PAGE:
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What is value investing? Amit Premchandani of UTI AMC explains

A reason why a cheap multiple driven approach to 'Value" is not working is that, in fact, cheap valuation could be misleading.

October 24, 2021 / 08:29 AM IST
Representative Image

Representative Image

What is Value?

In common market parlance the term 'Value' has come to denote cheap valuations based on multiples such as low price to earnings or price to book rather than the concept of 'Intrinsic value'. For me, 'Value' is a reference to 'Intrinsic value' and there are many ways to derive intrinsic value. Intrinsic value was best described by Warren Buffet as - "the discounted value of the cash that can be taken out of a business during its remaining life".

As an investor, focus should be on buying businesses for less than its 'Intrinsic value'. Our core belief remains that the market has moved away from the approach of "cigar butt investing" which essentially meant buying a company at a significant discount to liquidation or replacement value or book value.

The kind of free lunches available in the age of information asymmetry are hardly available now, and in case something is really cheap as compared to its liquidation value or for sake of convenience its book value, generally that company is dealing with specific issues. These kinds of free lunches are now available only during times of significant market dislocations. Buying a bond at 80 percent of maturity value hoping for full repayment at maturity including coupons works well in debt investing but caps upside in equity investing. Applying such an approach essentially means buying stock at say 60-70 percent of book value and expecting that to move to 100 percent of book value, essentially selling off post it reaches 100 percent as not much "value" is left. This is a narrow interpretation of value and in many cases has led to significant erosion of principal as investors fail to account for capital requirement of such businesses or inability to monetize the resources which were part of their net assets.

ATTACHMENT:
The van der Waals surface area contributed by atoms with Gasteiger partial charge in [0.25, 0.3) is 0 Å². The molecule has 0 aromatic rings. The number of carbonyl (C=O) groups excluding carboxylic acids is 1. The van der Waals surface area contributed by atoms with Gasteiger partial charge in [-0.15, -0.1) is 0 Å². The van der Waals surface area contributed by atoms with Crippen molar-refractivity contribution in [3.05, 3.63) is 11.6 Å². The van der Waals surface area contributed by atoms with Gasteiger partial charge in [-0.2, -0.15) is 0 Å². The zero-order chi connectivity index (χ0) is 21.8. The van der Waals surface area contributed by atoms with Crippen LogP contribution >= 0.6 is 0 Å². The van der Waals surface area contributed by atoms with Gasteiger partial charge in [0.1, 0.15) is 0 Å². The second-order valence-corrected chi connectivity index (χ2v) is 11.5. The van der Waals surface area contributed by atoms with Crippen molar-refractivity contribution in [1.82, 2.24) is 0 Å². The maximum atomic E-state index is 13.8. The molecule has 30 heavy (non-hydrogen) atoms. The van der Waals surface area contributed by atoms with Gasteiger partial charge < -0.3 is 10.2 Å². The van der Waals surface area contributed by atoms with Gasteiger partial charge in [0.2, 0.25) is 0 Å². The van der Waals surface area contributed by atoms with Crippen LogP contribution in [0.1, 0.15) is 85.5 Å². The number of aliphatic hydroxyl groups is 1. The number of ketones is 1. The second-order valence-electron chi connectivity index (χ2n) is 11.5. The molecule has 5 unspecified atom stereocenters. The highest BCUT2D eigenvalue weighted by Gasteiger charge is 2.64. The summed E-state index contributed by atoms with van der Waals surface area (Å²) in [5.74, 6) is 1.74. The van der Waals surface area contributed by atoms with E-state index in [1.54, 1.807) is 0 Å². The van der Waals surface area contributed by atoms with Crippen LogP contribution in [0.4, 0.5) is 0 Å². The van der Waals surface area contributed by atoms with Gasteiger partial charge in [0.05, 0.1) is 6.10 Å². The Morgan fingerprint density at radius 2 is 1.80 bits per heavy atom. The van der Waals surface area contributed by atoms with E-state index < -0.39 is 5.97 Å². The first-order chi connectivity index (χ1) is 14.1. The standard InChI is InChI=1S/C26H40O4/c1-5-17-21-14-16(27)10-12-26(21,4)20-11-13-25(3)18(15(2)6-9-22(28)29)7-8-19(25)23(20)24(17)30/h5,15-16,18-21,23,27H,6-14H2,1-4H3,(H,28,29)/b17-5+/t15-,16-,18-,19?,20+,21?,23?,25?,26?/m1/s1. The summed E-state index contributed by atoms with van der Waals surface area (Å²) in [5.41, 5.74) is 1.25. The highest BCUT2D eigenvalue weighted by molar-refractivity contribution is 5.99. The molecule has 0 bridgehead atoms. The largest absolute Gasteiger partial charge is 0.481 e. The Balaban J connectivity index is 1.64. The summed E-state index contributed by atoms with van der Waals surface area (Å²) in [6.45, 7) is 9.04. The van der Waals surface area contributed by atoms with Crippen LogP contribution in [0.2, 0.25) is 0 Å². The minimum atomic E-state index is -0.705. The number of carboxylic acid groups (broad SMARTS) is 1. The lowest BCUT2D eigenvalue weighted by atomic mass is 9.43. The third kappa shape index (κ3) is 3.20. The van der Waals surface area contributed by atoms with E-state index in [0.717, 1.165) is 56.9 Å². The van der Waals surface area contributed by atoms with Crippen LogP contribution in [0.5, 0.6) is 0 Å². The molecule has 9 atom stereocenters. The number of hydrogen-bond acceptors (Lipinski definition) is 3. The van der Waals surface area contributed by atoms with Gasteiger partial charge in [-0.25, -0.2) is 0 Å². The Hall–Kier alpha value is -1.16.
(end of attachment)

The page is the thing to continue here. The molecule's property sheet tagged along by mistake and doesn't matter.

A reason why a cheap multiple driven approach to 'Value" is not working is that, in fact, cheap valuation could be misleading. It does not take into account issues such as capital allocations, low terminal value, poor cash conversion/ free cash flow generation, excessive leverage, unrelated/ uneconomical diversifications, incentive misalignment, governance, treatment of minority shareholders etc. There is a high chance for few among this varied list of reasons to show-up often in cheap valuations. A reliance on only statistically cheap valuations that ignores these factors, perhaps result in poor investment outcomes.


My approach to value investing as a philosophy is captured through following key pointers:

• Avoid companies with concerns over terminal value
• Accept premium for high ROCE (return on capital employed) over low ROCE companies
• Focus on Free cash flow yields as compared to PE (price-to-earnings) for relative valuations
• Multiple should be viewed in conjunction with governance or debt issues
• Appreciate ability of the company to manage working capital and ensure high conversion of EBITDA (earnings before interest, tax, depreciation and amortisation) to Operating cash flows
• Evaluate abilities of new age companies to scale with low incremental capital after achieving positive unit economics

• Take cognizance of embedded option value in companies which have invested in related ventures

Disclaimer: The views and investment tips expressed by investment experts on are their own and not that of the website or its management. advises users to check with certified experts before taking any investment decisions.
Amit Premchandani is the Senior Vice President & Fund Manager – Equity at UTI Mutual Fund. He has over 13 years of experience. Amit joined UTI AMC in 2009 as Senior Research Analyst and has covered Banks, NBFCs, telecom and cement in his research role. In addition, he took up portfolio responsibilities in June 2014.
first published: Oct 24, 2021 08:29 am

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